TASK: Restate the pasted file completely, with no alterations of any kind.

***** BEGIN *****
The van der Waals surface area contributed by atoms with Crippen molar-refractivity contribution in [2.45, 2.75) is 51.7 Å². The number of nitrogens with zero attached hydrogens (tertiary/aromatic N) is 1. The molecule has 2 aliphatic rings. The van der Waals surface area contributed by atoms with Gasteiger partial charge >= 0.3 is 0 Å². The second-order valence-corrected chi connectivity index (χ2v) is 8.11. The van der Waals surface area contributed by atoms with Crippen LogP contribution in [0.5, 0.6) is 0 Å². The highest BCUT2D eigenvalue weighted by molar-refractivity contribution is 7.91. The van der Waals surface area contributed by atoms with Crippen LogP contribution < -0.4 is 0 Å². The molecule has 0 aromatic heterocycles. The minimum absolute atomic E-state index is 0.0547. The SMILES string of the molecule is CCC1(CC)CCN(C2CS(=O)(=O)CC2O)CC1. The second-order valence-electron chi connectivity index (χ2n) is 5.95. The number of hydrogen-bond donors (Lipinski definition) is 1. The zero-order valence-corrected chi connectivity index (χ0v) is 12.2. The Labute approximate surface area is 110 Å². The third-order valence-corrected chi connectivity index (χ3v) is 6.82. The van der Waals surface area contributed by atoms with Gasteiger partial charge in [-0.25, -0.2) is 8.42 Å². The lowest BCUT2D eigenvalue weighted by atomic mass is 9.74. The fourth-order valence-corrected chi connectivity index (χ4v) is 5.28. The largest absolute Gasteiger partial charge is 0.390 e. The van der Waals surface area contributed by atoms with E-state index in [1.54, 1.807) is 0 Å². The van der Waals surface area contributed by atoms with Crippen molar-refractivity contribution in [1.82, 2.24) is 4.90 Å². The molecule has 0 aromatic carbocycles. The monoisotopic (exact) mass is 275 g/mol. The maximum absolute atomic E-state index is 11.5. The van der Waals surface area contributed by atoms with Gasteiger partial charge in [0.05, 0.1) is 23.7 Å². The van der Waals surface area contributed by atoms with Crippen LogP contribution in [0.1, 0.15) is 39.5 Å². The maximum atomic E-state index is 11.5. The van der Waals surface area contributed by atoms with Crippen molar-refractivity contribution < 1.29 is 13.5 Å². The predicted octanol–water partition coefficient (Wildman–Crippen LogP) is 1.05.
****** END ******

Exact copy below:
The van der Waals surface area contributed by atoms with Crippen molar-refractivity contribution in [2.45, 2.75) is 51.7 Å². The number of nitrogens with zero attached hydrogens (tertiary/aromatic N) is 1. The molecule has 2 aliphatic rings. The van der Waals surface area contributed by atoms with Gasteiger partial charge >= 0.3 is 0 Å². The second-order valence-corrected chi connectivity index (χ2v) is 8.11. The van der Waals surface area contributed by atoms with Crippen LogP contribution in [0.5, 0.6) is 0 Å². The highest BCUT2D eigenvalue weighted by molar-refractivity contribution is 7.91. The van der Waals surface area contributed by atoms with Crippen LogP contribution < -0.4 is 0 Å². The molecule has 0 aromatic heterocycles. The minimum absolute atomic E-state index is 0.0547. The SMILES string of the molecule is CCC1(CC)CCN(C2CS(=O)(=O)CC2O)CC1. The second-order valence-electron chi connectivity index (χ2n) is 5.95. The number of hydrogen-bond donors (Lipinski definition) is 1. The zero-order valence-corrected chi connectivity index (χ0v) is 12.2. The Labute approximate surface area is 110 Å². The third-order valence-corrected chi connectivity index (χ3v) is 6.82. The van der Waals surface area contributed by atoms with Gasteiger partial charge in [-0.25, -0.2) is 8.42 Å². The lowest BCUT2D eigenvalue weighted by atomic mass is 9.74. The fourth-order valence-corrected chi connectivity index (χ4v) is 5.28. The largest absolute Gasteiger partial charge is 0.390 e. The van der Waals surface area contributed by atoms with E-state index in [1.54, 1.807) is 0 Å². The van der Waals surface area contributed by atoms with Crippen molar-refractivity contribution in [1.82, 2.24) is 4.90 Å². The molecule has 0 aromatic carbocycles. The monoisotopic (exact) mass is 275 g/mol. The maximum absolute atomic E-state index is 11.5. The van der Waals surface area contributed by atoms with Gasteiger partial charge in [0.05, 0.1) is 23.7 Å². The van der Waals surface area contributed by atoms with Crippen LogP contribution in [0.1, 0.15) is 39.5 Å². The maximum atomic E-state index is 11.5. The van der Waals surface area contributed by atoms with Crippen molar-refractivity contribution < 1.29 is 13.5 Å². The predicted octanol–water partition coefficient (Wildman–Crippen LogP) is 1.05.